- Marissa McClain/Daily
By Luke Pasch, Daily Sports Editor
Published November 26, 2012
Michigan offensive coordinator Al Borges has come under fire from the public regarding his second-half play-calling in Saturday’s 26-21 loss to Ohio State.
Fans have criticized Borges’s calls in short-yardage situations, as well has his use — or possible misuse — of senior quarterback Denard Robinson. Borges hasn't spoken to the media and he isn't scheduled to address reporters this week. But on Monday, head coach Brady Hoke backed Borges’s play-calling and said poor execution was the main problem from an offensive standpoint.
“I thought (Borges) called a good football game,” Hoke said. “If we do a couple things better, I think we’ll all be much happier. I thought the play-calling was exactly what it should have been.”
The turning point of the game came on the first drive of the second half, when Michigan was driving with a 21-20 lead. The Wolverines picked up one first down and advanced to midfield before being held and lining up for a punt.
Then, Hoke called a timeout and decided instead that he wanted to go for it on fourth-and-three, sending his offense back onto the field. The Buckeyes held strong, though, forcing a turnover-on-downs and then converting a field goal on the following drive.
On Monday, Hoke declared emphatically that the decision to go for it on fourth down was his — not Borges’s — and that he was going with his gut. For a moment before the timeout, he considered faking the punt.
“That’s the only thing I wish I wouldn’t have done was call the timeout,” Hoke said. “I should have left them on the field and gone for it.
“I just told (Borges) after I called the timeout, ‘Be ready, and then go.’ And I thought we had a good play. In fact, we did have a good play if we execute the blocking.”
The play called in that situation was the same power formation Borges called with just over a minute left in the first half, when Robinson lined up in the shotgun with three other players in the backfield. In the first half, Robinson faked the sweep handoff and kept the ball to the right sideline with a convoy of blockers in front. He bounced off a pair of defenders and took it 67 yards to the end zone.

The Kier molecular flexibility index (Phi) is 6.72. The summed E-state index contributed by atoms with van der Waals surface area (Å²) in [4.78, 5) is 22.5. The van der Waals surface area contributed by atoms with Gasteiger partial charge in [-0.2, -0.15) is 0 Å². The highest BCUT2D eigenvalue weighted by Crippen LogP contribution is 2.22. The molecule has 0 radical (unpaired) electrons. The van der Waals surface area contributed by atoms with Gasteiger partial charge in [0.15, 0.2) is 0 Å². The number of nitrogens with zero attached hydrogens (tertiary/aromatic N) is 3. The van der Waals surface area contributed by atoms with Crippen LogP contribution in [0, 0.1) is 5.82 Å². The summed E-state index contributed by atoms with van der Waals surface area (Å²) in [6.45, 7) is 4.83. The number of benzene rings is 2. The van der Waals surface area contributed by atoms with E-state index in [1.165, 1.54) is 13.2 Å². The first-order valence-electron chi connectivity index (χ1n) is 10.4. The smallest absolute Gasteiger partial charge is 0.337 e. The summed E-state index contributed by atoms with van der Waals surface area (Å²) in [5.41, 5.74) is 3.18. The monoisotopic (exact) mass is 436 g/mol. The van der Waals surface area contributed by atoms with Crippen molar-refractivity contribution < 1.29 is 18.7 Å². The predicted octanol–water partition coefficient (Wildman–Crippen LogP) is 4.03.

But in the second half, on fourth down, Robinson kept it to the middle of the field, and he was stuffed in the backfield.
After the game, Ohio State coach Urban Meyer said the message to his players at half time was to stop Robinson from running the ball, and it was clear that they were keying on him on that fourth-down stop.
“My comment was, after I saw Denard Robinson sneak out of there for a long run, stop the quarterback run,” Meyer said. “That’s the input I had. Probably the same, I think 107,000 people said that as well.”
Another issue fans have had with Borges’s play-calling was the limited simultaneous use of Robinson and junior quarterback Devin Gardner. Against Iowa, Gardner took many snaps with Robinson lined up either at tailback or in the slot.
“We were helping our football team because you’re putting your best 11 on the field,” Hoke said after the Iowa game. “I think Denard fits in that either as a quarterback or as a slot receiver or wherever it may be.”
It was evident in the first half of the Ohio State game that Robinson would not be throwing the football due to his elbow injury. But Borges did not try very hard to disguise it, either. Nearly every time Robinson was in the game, Gardner was not, and Robinson was taking the snap at quarterback. He would either keep the ball himself or pitch it to a tailback — passing was not an option.
It didn’t take the Buckeyes long to catch onto the game plan — Gardner was passing, and Robinson was running. And without the two on the field together, the play calling was transparant.
“They were a little bit predictable in the first half,” said Ohio State co-defensive coordinator Everett Withers. “You know, they put (Robinson) back there, he was gonna run it. And they put 12 (Gardner) back there, they were gonna throw it.”
Still, Hoke denies that the plays were predictable because he thinks they would have been successful had they been executed properly.
“I don’t think (they were predictable) because I think there were plenty of opportunities,” Hoke said. “You have to block, too.”